Graduation Year


Document Type




Degree Name

Doctor of Philosophy (Ph.D.)

Degree Granting Department

Higher Ed/Community College Ed

Major Professor

Vonzell Agosto, Ph.D.

Co-Major Professor

Tonisha Lane, Ph.D.

Committee Member

Jolyn Blank, Ph.D.

Committee Member

Judith Ponticell, Ph.D.


Administration, Finance, Gender, Operations


Women earn degrees at a higher rate than men, yet they are underrepresented in leadership positions in general and more specifically, in executive leadership positions in the areas of finance, operations, and administration (FOA) in higher education. This qualitative study explored the journeys of women in executive leadership positions in finance, operations, and administration at four-year, public colleges or universities. The research question that guided this study was: How do women describe their experiences of securing, transitioning into, and advancing within executive leadership positions in FOA in higher education? Document and content analysis, demographic questionnaire, observations, interviews, and reflection were the methods used to collect data from six study participants. Narrative and thematic analysis were used in a case study format to generate the themes of the study. Using social cognitive theory as a conceptual framework, the themes were organized into three aspects of their journeys: 1) environmental elements, 2) behavioral elements, and 3) personal elements. In describing their journeys to executive leadership in higher education, the themes that emerged were: 1) career-related experience, 2) education, 3) relationships, 4) family and motherhood, 5) gender disparities, and 6) self-efficacy. A major finding was that women described their experiences of securing their executive leadership positions in FOA in higher education as a product of relationships with individuals in higher education prior to entering into higher education. It was also found that women described their experiences of transitioning into and advancing in leadership in terms of gaining career-related experiences, acquiring education, cultivating relationship, and using self-efficacy as contributors to their journeys in executive leadership in higher education.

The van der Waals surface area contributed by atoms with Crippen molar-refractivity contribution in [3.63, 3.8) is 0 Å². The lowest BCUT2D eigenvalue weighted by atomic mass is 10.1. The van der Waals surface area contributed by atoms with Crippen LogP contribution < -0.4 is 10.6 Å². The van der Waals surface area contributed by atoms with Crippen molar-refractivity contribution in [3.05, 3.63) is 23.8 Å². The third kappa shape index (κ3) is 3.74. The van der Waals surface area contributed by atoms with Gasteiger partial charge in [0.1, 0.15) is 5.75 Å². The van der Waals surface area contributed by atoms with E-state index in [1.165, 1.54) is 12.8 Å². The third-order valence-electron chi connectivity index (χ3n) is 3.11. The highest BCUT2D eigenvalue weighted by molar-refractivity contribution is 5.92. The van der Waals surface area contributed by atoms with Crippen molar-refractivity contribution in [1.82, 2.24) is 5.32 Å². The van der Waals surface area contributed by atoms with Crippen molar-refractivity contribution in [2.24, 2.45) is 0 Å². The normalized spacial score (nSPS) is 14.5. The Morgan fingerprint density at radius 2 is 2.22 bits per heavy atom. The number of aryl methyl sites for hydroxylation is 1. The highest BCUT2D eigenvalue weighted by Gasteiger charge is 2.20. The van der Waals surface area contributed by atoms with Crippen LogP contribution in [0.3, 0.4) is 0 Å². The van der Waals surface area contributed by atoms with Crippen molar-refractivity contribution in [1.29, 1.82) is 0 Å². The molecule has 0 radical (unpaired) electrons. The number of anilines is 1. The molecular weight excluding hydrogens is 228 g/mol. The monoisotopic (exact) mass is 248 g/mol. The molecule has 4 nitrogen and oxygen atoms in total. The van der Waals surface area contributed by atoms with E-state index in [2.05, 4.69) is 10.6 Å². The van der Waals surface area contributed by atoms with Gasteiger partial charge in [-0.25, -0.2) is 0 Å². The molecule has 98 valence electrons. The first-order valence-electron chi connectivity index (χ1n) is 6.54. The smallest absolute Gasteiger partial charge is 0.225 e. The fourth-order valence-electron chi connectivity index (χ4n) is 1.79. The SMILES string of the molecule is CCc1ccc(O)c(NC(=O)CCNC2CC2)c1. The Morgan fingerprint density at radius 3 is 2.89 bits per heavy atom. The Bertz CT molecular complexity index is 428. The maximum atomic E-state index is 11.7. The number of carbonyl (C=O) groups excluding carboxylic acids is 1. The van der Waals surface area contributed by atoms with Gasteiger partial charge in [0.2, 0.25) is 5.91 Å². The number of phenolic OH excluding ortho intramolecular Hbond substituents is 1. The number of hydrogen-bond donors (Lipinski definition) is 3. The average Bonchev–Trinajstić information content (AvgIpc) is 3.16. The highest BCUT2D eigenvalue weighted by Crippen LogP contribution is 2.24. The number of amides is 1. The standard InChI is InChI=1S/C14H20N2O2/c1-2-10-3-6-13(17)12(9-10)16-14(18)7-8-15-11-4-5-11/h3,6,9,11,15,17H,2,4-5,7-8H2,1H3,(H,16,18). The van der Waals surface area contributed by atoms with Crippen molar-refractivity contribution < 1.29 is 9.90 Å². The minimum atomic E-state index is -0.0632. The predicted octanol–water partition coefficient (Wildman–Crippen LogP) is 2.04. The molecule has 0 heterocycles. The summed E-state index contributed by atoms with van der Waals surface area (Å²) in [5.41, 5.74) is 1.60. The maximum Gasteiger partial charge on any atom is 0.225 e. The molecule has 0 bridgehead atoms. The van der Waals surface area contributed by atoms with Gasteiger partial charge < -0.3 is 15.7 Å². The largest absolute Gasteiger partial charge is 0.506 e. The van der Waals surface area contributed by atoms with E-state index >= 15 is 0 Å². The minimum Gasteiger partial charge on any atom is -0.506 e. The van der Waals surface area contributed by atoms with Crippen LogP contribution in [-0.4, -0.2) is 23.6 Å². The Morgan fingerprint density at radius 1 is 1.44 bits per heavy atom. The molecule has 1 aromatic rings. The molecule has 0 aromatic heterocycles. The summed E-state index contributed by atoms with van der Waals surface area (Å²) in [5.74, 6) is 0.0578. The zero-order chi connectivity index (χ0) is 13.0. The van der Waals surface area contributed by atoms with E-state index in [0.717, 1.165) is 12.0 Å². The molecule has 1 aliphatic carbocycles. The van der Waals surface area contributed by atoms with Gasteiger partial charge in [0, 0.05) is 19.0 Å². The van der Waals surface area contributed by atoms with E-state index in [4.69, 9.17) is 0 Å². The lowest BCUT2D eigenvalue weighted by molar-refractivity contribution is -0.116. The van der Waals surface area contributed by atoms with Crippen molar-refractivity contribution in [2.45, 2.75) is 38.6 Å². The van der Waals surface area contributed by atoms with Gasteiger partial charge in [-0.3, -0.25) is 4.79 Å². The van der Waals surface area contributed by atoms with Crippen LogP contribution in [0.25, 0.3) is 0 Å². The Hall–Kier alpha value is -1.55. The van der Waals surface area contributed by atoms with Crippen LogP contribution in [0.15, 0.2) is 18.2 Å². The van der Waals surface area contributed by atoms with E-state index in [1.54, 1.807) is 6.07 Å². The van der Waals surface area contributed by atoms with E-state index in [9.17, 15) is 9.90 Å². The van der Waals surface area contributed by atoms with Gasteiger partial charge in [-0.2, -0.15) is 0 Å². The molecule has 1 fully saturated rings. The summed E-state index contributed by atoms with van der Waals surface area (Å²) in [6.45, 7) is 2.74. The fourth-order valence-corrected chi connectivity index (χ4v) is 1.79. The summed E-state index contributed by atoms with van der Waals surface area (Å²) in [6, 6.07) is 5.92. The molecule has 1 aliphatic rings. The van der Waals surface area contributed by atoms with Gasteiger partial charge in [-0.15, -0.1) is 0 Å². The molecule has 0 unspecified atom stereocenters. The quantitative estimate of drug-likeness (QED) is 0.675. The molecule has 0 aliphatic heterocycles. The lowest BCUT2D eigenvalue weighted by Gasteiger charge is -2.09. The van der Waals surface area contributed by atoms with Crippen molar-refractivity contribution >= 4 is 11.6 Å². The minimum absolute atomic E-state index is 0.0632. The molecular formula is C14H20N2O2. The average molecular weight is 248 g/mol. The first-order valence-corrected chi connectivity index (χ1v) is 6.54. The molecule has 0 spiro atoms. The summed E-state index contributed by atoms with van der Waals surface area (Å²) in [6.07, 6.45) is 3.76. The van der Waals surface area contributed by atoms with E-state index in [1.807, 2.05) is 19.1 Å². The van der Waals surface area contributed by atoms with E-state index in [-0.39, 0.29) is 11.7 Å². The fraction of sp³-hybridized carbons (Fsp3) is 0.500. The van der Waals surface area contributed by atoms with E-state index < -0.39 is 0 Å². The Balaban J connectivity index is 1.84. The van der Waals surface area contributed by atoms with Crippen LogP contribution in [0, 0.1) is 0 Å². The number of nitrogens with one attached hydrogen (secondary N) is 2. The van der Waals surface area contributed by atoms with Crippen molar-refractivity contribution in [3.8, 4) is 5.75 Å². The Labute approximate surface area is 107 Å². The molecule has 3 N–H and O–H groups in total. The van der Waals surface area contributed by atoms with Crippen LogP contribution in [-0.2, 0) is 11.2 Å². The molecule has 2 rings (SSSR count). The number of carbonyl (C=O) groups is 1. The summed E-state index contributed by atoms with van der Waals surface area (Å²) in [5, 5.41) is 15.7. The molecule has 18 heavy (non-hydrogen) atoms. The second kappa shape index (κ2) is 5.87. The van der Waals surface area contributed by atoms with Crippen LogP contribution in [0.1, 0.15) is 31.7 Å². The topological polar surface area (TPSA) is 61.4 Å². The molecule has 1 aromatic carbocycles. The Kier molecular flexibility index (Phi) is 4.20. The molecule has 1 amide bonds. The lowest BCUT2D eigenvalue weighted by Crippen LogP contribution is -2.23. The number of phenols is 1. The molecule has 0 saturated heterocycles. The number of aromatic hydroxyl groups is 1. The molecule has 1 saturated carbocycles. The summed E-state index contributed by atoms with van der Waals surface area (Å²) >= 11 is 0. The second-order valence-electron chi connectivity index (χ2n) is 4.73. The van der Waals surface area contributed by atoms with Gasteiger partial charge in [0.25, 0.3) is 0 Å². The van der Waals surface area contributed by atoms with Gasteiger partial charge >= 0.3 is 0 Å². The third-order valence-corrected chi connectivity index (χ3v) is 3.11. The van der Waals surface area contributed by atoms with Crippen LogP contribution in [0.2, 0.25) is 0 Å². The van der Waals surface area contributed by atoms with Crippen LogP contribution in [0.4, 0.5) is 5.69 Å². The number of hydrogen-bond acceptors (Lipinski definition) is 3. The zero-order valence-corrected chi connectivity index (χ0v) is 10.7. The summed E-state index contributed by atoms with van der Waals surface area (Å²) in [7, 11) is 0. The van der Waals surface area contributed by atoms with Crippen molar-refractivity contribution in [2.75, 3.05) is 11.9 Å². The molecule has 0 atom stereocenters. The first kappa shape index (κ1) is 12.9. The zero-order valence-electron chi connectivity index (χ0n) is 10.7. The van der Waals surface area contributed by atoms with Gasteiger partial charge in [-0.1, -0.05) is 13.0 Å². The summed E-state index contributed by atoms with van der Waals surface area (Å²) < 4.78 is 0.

Exploring the journeys of these women in executive leadership positions provided insight on entry points into higher education and how they advanced and sustained in higher education leadership. Although the women in this study did not have the same experiences or pathways to executive leadership positions, they successfully traversed to become executive leaders in higher education. Women are not abandoning their roles as caretakers of their families to get to executive leadership positions, but they are evolving into individuals who take care of their families while holding executive leadership positions. As such, this study has implications for training and education initiatives that create an interest in leadership in higher education and can lead to the establishment of a pipeline for women who aspire to become executive leaders in higher education.